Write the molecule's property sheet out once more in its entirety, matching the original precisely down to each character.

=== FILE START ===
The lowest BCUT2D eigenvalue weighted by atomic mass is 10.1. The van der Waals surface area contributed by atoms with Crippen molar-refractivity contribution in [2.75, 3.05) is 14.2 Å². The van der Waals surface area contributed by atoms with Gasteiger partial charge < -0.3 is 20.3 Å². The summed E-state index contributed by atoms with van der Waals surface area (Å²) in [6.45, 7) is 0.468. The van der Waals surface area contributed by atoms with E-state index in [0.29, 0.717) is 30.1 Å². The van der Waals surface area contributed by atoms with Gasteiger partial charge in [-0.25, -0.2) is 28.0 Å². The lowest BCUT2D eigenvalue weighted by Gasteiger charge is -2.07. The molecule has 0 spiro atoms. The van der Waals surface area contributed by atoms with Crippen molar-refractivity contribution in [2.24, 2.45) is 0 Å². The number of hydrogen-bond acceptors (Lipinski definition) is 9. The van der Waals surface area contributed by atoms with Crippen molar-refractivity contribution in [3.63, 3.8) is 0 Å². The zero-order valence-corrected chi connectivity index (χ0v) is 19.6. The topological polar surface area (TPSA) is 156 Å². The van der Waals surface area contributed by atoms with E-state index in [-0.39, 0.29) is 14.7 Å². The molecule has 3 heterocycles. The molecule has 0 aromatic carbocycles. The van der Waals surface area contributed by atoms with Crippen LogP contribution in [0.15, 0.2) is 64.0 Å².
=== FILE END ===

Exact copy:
The lowest BCUT2D eigenvalue weighted by atomic mass is 10.1. The van der Waals surface area contributed by atoms with Crippen molar-refractivity contribution in [2.75, 3.05) is 14.2 Å². The van der Waals surface area contributed by atoms with Gasteiger partial charge < -0.3 is 20.3 Å². The summed E-state index contributed by atoms with van der Waals surface area (Å²) in [6.45, 7) is 0.468. The van der Waals surface area contributed by atoms with E-state index in [0.29, 0.717) is 30.1 Å². The van der Waals surface area contributed by atoms with Gasteiger partial charge in [-0.25, -0.2) is 28.0 Å². The lowest BCUT2D eigenvalue weighted by Gasteiger charge is -2.07. The molecule has 0 spiro atoms. The van der Waals surface area contributed by atoms with Crippen molar-refractivity contribution in [2.24, 2.45) is 0 Å². The number of hydrogen-bond acceptors (Lipinski definition) is 9. The van der Waals surface area contributed by atoms with Crippen molar-refractivity contribution in [3.63, 3.8) is 0 Å². The zero-order valence-corrected chi connectivity index (χ0v) is 19.6. The topological polar surface area (TPSA) is 156 Å². The van der Waals surface area contributed by atoms with E-state index in [-0.39, 0.29) is 14.7 Å². The molecule has 3 heterocycles. The molecule has 0 aromatic carbocycles. The van der Waals surface area contributed by atoms with Crippen LogP contribution in [0.15, 0.2) is 64.0 Å².